The picture shows one of those paradise beaches you can find all over the British Virgin Islands. The time is the early 1980s and the GLW and myself are visiting my brother and his family who were, at the time, living on the island. Not only is it paradise, but it is a paradise thousands of miles away from the world of my everyday life : quiet, isolated, remote. There is hardly another human being in site : just the sun, the blue sea and the occasional tropical bird. Seconds after I had taken this photograph a figure emerges, walking down the beach towards me. As he gets nearer I see a man wearing shorts and wearing a Panama hat. He strides up towards me, purposely, a practiced smile on his face, hand outstretched in greeting. "Donald Thompson", he says, "Tory MP for Calder Valley".
I never discovered what particular shaft of fate threw me together with my local Tory MP on a desert island thousands of miles from home. My brother, knowing well my aversion for all Tories, insisted on inviting him to various parties during the rest of my stay, but I managed to avoid him. But die-hard Tory and friend of Margaret Thatcher that he was, you have to admire the ability of a man who can spot a potential constituent thousands of miles from home and glad-hand him accordingly.
Tuesday, 26 April 2011
I have hundreds of photographs of the Panama Canal : photographs of massive locks and ships in transit, but this photograph taken in a canal-side market in Cristobal at the northern end of the canal seems to bring the memories flooding back. I suppose one could go on and on about the false nature of t-shirt tourism : but if one of those shoppers had turned around and taken a photograph of me, they would have captured an image of a little fat man wearing a Panama Canal t-shirt taking a photograph of them. People who live in cotton shirts shouldn't throw pineapples.
Wednesday, 20 April 2011
Posters roughly pasted onto lamp-posts often provide perfect conduits to time and place. Even if the details of the exhibition were not on this most striking of posters, I would remember where it was taken : indeed I am sure I could take you back to the same lamp-post. I spent a couple of days in Amsterdam, and whilst I didn't get to the Theatreschool Festival, I spent long and happy hours in the Van Gogh Museum and the Rijksmuseum.
Tuesday, 19 April 2011
This one was a bit of a struggle. It is a city alongside a major river, a city in Europe. It could be Cologne, it could be Basle : I visited both during the early 1980s. It took a modest Googling of hotel names to pinpoint the Swiss city of Basle. Our next door neighnours in Sheffield had moved to Basle and we went to stay with them. Once I have pinpointed the city the flood gates open and the memories come flooding back.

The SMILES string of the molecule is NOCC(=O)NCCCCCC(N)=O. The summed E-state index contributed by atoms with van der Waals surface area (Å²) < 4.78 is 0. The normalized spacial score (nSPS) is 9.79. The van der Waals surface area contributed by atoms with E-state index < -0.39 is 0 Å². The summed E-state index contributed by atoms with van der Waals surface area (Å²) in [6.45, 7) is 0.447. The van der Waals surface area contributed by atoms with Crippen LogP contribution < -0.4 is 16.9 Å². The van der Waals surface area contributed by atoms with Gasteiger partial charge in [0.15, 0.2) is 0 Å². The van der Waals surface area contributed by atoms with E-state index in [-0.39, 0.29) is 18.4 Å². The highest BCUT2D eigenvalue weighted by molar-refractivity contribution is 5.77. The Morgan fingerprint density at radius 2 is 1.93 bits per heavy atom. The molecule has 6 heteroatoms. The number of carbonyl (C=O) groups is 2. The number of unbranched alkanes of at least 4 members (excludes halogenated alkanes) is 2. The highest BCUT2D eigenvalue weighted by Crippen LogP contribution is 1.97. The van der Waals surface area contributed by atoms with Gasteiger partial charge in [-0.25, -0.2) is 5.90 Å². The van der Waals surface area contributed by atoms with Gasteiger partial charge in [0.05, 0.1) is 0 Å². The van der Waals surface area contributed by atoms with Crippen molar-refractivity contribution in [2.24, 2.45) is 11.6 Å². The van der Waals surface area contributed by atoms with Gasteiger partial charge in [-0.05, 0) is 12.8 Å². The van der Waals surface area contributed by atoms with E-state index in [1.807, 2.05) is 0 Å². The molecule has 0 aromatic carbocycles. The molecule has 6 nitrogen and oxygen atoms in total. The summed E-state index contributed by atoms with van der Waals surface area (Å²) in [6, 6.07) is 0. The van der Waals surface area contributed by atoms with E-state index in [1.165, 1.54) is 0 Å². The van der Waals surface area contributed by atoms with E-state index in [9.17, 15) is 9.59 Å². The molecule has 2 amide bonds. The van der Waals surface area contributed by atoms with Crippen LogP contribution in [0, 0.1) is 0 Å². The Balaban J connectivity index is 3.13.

Monday, 18 April 2011
It is the summer of 1968 : the summer of protests. Three members of the Labour Party Young Socialists - Darrel Oldfield (left), Dave Hebblethwaite (right) and myself (behind the camera) - are hitch-hiking through Europe visiting the various sites of student protest. Often we could not pick up lifts as a group so we would vaguely arrange to meet up in the next city on our tour and take to the road independently. Here we had just met up in Amsterdam. I seem to recall that we pitched our tents in a muddy camp site just outside the Ajax football stadium. Memories, memories, memories.
Friday, 15 April 2011
I was scanning some old negatives the other day and came across this one and decided it would fit nicely in my "Around The World" mini-series. So here is a photograph of a place that doesn't actually exist : the fictional town of Weatherfield which is the location for the longest running TV soap opera in the world - Coronation Street. It was taken in about 1991 and shows my parents just entering the corner shop. Although the picture was taken at the Granada studios in Manchester, the passing crowds help to give it a realistic feel. All we need now is the theme music ....... dah, dah da dadah dah.